The Growth of Sports From Physical Competitions to Physical Activity

Sports are a part of our everyday lives; they represent a wide range of activities from the traditional Olympic games to the more popular, although less popular, football and soccer. Sport (or sports) includes any form of typically competitive physical activity that, through organised or casual competition, aims to employ, develop or enhance physical skill and/or ability while also providing entertainment to spectators, and sometimes, competitors. With such a wide variety of sports around, it can be difficult to keep track of them all. In this article, we’ll discuss a few of the more popular sports around today.

One of the first sports to come about in the early days of civilisation was, of course, fishing. It is, in fact, perhaps, because of fishing’s reputation as a menial past-time that we now have so ingrained a fear of ‘softball’ (as it was then called), the sport that eventually became known as baseball, but which almost got its start as tennis. Another early game to take off was swimming, which came about because of the need for ways of beating death (in war, for instance). The Ancient Greeks and Romans also played a lot of physical games, with the Greeks playing hoplites, who charged at one another with clubs, and the Romans wrestling their way to the front. These sports have their roots in physical exertion, and they require a lot of exertion, but they also require a fair amount of skill as well.

Chess is a sport that is often considered a classic example of a sport that started as a physical activity. It evolved, slowly, over time into a very complex sport, the product of someone playing a whole lot of mind games. The reason for the evolution of chess was quite logical: the more a mind could be exercised over, say, twenty pieces, the more it would become efficient. And so chess was born. Chess is, in essence, a game of calculation. The object is to think strategically, to manipulate one’s piece, and then use that ‘piece’ to achieve a specific goal, usually that of protecting one’s own end point.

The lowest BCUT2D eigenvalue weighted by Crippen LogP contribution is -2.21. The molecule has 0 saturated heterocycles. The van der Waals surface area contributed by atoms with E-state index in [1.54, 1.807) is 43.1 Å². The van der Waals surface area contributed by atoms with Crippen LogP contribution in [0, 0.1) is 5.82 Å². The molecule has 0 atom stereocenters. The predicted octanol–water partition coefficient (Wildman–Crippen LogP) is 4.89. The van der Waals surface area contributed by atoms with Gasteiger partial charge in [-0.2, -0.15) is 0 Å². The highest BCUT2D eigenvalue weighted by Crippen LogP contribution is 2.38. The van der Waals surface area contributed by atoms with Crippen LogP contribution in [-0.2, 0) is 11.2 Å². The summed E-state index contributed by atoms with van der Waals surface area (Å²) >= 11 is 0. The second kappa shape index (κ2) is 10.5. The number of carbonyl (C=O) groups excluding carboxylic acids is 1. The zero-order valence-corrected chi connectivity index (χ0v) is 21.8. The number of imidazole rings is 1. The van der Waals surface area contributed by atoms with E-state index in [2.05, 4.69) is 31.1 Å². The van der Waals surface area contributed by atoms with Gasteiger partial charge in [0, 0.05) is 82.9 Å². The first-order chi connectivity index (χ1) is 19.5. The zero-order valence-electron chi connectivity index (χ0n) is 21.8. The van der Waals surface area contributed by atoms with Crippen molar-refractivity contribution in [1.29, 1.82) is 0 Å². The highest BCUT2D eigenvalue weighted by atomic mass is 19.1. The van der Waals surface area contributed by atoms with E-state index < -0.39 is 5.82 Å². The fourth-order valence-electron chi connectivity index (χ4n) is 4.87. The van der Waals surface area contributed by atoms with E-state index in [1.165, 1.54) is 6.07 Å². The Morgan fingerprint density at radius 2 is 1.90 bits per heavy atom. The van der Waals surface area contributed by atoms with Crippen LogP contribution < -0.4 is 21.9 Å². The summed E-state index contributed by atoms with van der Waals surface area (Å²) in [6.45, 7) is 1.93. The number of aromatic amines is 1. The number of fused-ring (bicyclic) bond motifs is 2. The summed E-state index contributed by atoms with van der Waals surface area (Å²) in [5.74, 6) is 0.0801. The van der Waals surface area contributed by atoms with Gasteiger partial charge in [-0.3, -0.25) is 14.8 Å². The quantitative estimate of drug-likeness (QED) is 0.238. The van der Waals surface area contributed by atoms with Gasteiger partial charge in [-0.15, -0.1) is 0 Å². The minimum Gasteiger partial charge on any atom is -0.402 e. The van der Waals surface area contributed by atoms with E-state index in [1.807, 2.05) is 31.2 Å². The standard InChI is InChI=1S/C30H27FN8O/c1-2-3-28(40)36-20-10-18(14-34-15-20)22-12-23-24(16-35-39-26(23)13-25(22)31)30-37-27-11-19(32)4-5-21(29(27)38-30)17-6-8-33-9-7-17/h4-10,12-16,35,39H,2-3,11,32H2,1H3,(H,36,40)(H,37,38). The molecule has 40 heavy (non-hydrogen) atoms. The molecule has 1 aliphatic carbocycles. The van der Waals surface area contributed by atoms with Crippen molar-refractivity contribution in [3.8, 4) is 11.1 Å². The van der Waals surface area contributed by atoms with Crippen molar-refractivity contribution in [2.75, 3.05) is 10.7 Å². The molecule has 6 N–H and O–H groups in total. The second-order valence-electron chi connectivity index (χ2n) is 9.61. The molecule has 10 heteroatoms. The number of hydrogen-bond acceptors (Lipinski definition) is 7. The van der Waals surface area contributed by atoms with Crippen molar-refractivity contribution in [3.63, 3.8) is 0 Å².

But chess was not a sports game; it was a mental game. So it evolved into something else, a game of technique, strategy, and tactics, which then became a sport. Chess games can be highly competitive and are often played by people who think they are better than their fellow players. Chess competition became a sport as much as a competition in the culture it evolved from, and that certainly has the ability to make a game of sportsmanship even more interesting than it already is.

Another example of a game evolving from a physical contest into a sport is the growing number of athletes who are willing to put their entire physical fitness on the line for a win. There have always been plenty of athletes who have competed in endurance events such as marathons or triathlons, but the level of physical commitment required to run a marathon, swim a marathon, or participate in an Ironman race is really nothing compared to what the athletes do today. There are millions of people competing in endurance events, and many of them are willing to put their entire health and bodies on the line to win. Many athletes have become addicted to this type of competition.

One could argue that most physical activities are sports in disguise. Take swimming. Swimming laps is a physical activity, but there is so much more to it than meets the eye. Swimming requires a strong constitution, a good sense of direction and speed, some degree of fitness and self-awareness, and most importantly, a lot of fun. Swimming is a sport in itself, with its own set of skills and rules, but it is also an enormous source of entertainment for millions of people across the globe.